Scoma’s, the seafood institution sitting on the dock of the bay, is an experience this time of year, surrounded by boats decked with twinkle lights. Families and friends pull up to the valet, and scoot into rich leather booths, greeted by servers they’ve known for decades. But now, with the city locked down, the restaurant had to lay off half of their few remaining employees. “It’s devastating actually … ” says president Mariann Costello. “It’s been very challenging and emotional. We have one server who’s worked with us for more than 40 years.”
Scoma’s isn’t the kind of place where you go to hear the specials, and particularly during December, Dungeness is king. The restaurant usually serves crab in every form, chilled in cocktails, crispy in cakes, sunk in garlicky stews, or simply steamed with sauces. So this year, even though the dining room is empty, they’re still cracking. “We wanted to do something for the holidays, so people could celebrate at home,” says Costello. And no question, “Our classic is cioppino.”
Scoma’s has two options for the iconic fisherman’s stew of San Francisco. Both are three-course holiday meals, that include a starter, either Caesar salad or clam chowder; the big event with the cioppino; and a dessert, either tiramisu or chocolate cake. The hands-on version is more of a kit, so you get a base for the stew, and fresh fish in the shell, complete with instructions from chef Gordon Drysdale. That’s the whole messy experience, which is wonderful, and honestly even better at home, where it’s less embarrassing to tie on a bib, and take breaks to wash your hands a few times.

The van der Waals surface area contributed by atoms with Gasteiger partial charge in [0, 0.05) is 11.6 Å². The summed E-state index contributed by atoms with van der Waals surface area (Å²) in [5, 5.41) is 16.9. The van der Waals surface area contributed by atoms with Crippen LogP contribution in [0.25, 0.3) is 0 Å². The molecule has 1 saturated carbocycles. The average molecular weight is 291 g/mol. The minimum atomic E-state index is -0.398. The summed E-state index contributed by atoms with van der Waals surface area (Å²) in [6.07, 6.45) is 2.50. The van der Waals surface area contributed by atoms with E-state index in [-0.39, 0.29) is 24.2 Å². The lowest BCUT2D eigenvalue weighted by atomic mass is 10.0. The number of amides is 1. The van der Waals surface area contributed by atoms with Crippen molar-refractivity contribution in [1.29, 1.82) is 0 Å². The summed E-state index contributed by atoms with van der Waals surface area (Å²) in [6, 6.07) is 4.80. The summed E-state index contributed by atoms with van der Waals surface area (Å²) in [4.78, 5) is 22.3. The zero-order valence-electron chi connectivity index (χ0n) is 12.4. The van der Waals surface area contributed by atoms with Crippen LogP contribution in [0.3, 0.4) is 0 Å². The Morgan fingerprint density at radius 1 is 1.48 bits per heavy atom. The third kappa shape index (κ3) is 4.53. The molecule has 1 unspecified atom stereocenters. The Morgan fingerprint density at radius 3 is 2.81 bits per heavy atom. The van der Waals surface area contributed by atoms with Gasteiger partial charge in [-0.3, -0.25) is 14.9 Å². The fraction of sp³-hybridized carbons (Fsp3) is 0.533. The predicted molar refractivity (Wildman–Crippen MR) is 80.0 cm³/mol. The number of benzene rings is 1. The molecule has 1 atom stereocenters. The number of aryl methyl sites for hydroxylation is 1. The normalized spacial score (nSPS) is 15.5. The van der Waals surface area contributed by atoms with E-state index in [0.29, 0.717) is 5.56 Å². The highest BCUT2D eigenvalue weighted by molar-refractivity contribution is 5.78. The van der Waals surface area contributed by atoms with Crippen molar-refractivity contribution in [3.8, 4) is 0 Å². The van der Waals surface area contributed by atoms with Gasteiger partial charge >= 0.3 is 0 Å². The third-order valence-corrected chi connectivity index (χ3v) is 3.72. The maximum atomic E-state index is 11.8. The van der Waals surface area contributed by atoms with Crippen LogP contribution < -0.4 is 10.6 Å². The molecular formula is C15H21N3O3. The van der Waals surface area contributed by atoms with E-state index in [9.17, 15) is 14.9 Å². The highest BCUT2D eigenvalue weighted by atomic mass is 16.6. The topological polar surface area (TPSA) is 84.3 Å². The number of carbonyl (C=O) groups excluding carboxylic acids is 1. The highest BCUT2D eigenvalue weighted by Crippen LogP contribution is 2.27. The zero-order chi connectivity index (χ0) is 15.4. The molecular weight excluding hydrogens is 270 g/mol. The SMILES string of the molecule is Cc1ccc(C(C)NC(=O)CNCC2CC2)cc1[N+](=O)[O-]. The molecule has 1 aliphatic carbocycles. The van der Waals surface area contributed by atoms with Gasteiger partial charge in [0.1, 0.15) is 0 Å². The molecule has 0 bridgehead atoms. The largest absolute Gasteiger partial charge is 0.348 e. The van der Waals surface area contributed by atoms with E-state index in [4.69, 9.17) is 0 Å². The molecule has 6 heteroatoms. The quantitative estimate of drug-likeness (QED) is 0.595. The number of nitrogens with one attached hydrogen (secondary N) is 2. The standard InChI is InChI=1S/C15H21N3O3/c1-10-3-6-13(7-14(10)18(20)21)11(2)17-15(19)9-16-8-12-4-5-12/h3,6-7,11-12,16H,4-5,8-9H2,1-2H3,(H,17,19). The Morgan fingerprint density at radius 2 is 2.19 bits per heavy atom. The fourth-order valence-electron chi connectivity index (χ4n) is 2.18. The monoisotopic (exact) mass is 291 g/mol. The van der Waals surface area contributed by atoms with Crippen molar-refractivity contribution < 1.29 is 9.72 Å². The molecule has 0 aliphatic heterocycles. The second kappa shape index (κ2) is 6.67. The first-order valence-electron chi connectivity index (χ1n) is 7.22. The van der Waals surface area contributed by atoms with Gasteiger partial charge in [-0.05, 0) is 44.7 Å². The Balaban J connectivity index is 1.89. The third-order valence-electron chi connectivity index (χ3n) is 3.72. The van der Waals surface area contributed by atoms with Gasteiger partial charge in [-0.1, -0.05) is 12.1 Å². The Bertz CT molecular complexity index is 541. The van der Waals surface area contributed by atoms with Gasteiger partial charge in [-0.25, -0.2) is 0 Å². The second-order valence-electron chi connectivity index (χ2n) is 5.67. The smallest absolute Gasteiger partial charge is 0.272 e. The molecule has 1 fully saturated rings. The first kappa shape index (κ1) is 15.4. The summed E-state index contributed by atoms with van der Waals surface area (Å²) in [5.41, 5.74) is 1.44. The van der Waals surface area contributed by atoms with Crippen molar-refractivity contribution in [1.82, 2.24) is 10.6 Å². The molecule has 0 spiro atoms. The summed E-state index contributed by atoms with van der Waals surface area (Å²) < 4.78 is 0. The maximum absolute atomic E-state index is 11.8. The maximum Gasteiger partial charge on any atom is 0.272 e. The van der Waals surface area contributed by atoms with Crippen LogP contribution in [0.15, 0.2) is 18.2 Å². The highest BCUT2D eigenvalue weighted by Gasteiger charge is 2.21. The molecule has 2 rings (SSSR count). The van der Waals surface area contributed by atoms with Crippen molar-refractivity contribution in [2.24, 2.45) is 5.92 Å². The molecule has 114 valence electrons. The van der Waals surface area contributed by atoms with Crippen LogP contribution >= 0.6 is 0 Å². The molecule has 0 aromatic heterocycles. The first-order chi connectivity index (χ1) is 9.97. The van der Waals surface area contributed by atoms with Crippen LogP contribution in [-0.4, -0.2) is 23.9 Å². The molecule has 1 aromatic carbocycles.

But if that sounds like work, there’s also a cheater option. The “lazy man’s cioppino” comes completely shelled, no simmering or cracking required, so it’s ready to heat and eat with only a spoon. And while Cioppino tends to be the Christmas classic, whole cracked crab is the New Year’s favorite, and the restaurant is planning to have those as well, for anyone who wants to throw down a few newspapers and have a crab feed at home.
Despite delays due to whales, the commercial crab season officially starts on December 23, which is no small Christmas miracle. Crab fishermen have had a tough year, after a four-alarm fire on Pier 45 destroyed an estimated $1.6 million worth of gear. But despite losses and delays, from their vantage, Scoma’s can already see boats with pots stacked up, waiting to pull out of the bay. Monterey Fish shared they’ll be sending out boats at midnight to drop pots, so they can pull fresh local crab just in time for Christmas Eve.
Costello points out that it’s challenging to manage preorders for a wild ingredient, so fans of our local crustacean are going to have to walk into markets on Christmas Eve and cross their claws. For now, Scoma’s and any other restaurants who have Dungeness on the menu for Christmas have to be pulling from up the coast in Oregon and Washington, with hopes to switch over to true local crab once the true local harvest comes in.